The Nissan e-NV200 also recently was given a substantial upgrade to its range and performance specs — with an official NEDC range now of 280 kilometers (174 miles) per full charge, and a real-world range much below that but still greatly improved over earlier iterations. This is achieved through the use of a 40 kWh battery pack.
Voltia eNV200 Maxi
There is also an impressive modified eNV200 on the market by the name of Voltia eNV200 Maxi. The van offers an improved storage capacity, growing the size of the van to another common but larger delivery vehicle size since Nissan doesn’t offer such a vehicle on its own. The eNV200 Maxi is offered by the Slovakian company Voltia.
Renault Kangoo ZE
As noted above, the Renault Kangoo ZE was actually outsold in Europe in 2016 by the Nissan e-NV200 — with a total of “only” 3,728 units sold there during the year. That said, the model has consistently sold quite well in Europe and elsewhere, and is one of the few all-electric delivery vans out there that is widely available.
The Renault Kangoo ZE recently saw its specs given a boost as well (as alliance partner Nissan’s e-NV200 offering did). The real-world, single-charge range rose to 75–125 miles (depending upon use patterns). The unrealistic but official NEDC “range” is 270 kilometers (163 miles).
For those unfamiliar with the NEDC testing cycle used in Europe to determine plug-in electric vehicle ranges … let’s just be generous and say that it’s better to see what the US EPA range rating is if you want to get a sense of actual, real-world range. (Of course, that isn’t possible with these Europe-only offerings.)
The new range increase has been accomplished through the use of a 33 kilowatt-hour (kWh) battery pack and a new heat pump that improves heating efficiency, and thus cold weather range.
Renault Master ZE
This soon-to-be-released model will feature a 33 kWh battery pack and a real-world single-charge range of 90-100 miles (145–160 kilometers). The official NEDC range will reportedly be 124 miles (200 kilometers) per full charge. Power will be provided via a 57 kilowatt (76 horsepower) electric motor.
With an expected release in early 2018, the Renault Master ZE seems likely to sell fairly well — grabbing the buyers who would otherwise go with a Kangoo ZE or a Nissan e-NV200 but prefer more storage capacity. (In other words, it’s more of a competitor to the Voltia e-NV200 Maxi than one of those smaller electric vans.)
Peugeot Partner Electric Van (PSA Group)
The Peugeot Partner Electric is an all-electric van with a 22.5 kWh battery pack and a range of up to 106 miles (not real-world range but the NEDC rating). Gross payload is 552 kilograms and the battery pack can be charged to 80% in just 30 minutes.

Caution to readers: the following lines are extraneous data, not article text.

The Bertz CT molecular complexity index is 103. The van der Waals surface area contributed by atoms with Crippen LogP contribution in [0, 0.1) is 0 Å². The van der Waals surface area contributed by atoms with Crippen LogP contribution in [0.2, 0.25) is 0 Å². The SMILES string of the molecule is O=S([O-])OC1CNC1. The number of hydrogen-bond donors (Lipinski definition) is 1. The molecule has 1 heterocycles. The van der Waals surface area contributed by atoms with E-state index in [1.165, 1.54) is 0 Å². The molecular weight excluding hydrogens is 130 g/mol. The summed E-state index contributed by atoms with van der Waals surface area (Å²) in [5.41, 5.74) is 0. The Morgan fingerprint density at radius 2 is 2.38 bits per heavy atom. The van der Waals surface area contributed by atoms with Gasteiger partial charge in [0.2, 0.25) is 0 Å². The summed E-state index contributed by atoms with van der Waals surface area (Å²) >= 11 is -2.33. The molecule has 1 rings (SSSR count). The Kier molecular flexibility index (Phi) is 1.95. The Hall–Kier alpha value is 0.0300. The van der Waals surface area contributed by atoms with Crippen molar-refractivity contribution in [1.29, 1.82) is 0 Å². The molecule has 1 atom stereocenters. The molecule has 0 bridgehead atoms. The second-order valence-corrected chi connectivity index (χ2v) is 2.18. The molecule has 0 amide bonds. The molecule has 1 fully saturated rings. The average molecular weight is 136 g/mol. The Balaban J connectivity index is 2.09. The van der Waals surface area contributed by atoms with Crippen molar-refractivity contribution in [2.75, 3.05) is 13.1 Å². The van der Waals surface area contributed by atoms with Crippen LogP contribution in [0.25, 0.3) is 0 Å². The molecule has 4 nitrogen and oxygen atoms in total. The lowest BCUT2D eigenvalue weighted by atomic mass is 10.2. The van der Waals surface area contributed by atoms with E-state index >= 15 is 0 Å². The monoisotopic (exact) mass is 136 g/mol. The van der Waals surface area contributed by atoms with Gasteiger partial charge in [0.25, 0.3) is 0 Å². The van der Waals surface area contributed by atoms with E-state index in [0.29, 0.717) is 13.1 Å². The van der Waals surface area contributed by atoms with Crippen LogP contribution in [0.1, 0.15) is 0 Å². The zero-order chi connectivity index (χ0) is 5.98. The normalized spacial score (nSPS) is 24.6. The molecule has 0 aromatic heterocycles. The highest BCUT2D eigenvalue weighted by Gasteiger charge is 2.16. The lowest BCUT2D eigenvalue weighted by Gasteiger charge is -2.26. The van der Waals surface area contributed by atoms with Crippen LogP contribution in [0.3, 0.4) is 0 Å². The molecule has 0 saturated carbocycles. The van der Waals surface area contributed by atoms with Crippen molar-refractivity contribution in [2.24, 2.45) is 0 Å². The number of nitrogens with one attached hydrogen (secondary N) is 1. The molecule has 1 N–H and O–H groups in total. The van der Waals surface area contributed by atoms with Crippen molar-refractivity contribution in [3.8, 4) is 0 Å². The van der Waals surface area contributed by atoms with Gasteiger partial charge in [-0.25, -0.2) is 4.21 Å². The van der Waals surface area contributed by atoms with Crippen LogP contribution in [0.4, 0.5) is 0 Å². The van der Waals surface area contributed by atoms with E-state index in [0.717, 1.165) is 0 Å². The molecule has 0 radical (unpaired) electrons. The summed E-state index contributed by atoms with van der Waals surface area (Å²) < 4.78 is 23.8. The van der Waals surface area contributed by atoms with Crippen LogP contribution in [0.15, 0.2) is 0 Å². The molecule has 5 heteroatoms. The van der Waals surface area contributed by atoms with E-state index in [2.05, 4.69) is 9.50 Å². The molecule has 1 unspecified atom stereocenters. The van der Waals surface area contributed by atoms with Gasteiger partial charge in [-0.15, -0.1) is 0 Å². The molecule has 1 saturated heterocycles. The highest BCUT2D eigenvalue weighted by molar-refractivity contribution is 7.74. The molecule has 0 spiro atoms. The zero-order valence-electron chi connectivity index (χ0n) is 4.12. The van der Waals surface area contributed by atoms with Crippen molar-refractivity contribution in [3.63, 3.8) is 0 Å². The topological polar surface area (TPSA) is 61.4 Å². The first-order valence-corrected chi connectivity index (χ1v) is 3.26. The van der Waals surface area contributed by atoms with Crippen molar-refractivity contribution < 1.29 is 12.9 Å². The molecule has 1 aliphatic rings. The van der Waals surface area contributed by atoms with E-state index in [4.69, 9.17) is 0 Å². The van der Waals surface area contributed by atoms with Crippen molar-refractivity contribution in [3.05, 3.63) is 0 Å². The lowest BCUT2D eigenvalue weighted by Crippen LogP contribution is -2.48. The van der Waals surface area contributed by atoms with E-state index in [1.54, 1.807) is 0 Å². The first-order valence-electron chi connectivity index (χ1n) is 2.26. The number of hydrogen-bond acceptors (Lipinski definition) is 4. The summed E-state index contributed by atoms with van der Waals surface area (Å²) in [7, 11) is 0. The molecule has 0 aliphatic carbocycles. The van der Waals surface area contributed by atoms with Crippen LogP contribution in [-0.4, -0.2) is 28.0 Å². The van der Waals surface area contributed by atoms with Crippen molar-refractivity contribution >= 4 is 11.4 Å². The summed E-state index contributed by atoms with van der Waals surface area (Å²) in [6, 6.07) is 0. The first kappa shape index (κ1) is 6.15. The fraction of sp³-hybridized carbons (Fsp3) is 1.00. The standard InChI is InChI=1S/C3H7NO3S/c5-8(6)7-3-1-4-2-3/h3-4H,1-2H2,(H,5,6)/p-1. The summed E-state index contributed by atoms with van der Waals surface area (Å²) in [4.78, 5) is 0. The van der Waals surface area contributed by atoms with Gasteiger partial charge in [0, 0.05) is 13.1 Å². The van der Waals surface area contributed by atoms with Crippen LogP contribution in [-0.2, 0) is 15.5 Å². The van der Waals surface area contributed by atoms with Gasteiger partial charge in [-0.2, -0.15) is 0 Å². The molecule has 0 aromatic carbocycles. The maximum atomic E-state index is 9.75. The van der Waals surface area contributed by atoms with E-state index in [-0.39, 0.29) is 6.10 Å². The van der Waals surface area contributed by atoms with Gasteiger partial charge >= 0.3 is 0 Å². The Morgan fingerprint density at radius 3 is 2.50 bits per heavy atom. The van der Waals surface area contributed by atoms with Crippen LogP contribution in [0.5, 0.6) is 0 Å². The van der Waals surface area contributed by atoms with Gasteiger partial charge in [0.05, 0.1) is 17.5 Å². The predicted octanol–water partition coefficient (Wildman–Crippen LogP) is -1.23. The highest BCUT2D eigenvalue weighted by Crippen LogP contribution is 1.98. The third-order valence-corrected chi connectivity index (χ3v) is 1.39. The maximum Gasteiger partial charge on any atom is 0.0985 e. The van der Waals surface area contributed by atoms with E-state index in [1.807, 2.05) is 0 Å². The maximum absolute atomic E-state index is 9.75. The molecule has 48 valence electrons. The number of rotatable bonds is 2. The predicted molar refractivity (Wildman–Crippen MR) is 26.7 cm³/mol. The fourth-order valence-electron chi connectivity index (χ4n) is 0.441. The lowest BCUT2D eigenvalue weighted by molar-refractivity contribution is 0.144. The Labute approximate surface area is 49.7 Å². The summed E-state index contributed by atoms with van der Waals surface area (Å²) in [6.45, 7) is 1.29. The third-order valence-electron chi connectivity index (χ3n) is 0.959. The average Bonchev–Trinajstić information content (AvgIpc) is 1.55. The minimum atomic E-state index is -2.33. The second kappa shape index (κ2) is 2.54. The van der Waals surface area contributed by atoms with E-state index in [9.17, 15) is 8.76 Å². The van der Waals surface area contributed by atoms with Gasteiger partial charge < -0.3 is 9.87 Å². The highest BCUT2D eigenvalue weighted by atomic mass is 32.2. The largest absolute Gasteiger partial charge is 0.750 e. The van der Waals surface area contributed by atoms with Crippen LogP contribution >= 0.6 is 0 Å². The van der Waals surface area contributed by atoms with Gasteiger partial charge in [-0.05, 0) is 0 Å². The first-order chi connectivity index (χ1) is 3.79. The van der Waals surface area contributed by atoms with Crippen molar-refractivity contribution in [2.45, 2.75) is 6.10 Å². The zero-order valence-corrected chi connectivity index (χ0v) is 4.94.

To date, the model hasn’t been deployed as much commercially as some of the other names on this list, but the UK’s Royal Mail did place an order for 100 units earlier this year.
Mercedes-Benz eVito (Daimler)
The Mercedes-Benz eVito is another all-electric delivery van that hasn’t actually been released yet but still seems worth highlighting here. The model will reportedly possess an NEDC range rating of 150 kilometers (93 miles) per full charge, thanks to the use of a 41.4 kWh battery pack. The max speed will be 80 kilometers an hour (50 mph); charging the battery to 100% will reportedly take 6 hours; and the model will start at €39,990 ($47,000).
With regard to payload, the max possible is 1073 kilograms, and max load volume is 6.6 m3. Deliveries are currently expected to begin in late 2018 — roughly a year from now.
It bears remembering here that there have been a lot of changes this year with regard to the electric van and delivery vehicle models that are available in Europe, or going to be available soon.
The Nissan e-NV200, for instance, just got a substantial range upgrade (it’s now outfitted with a 40 kWh battery pack); Daimler’s E-Canter is approaching availability; Renault’s vans have been getting range upgrades; deliveries of the Mercedes-Benz eVito will begin in late 2018; eSprinter deliveries will follow in 2019; etc. The StreetScooter Work is also approaching production. So, the sector is likely to see the ground shifting quite a bit over the coming years.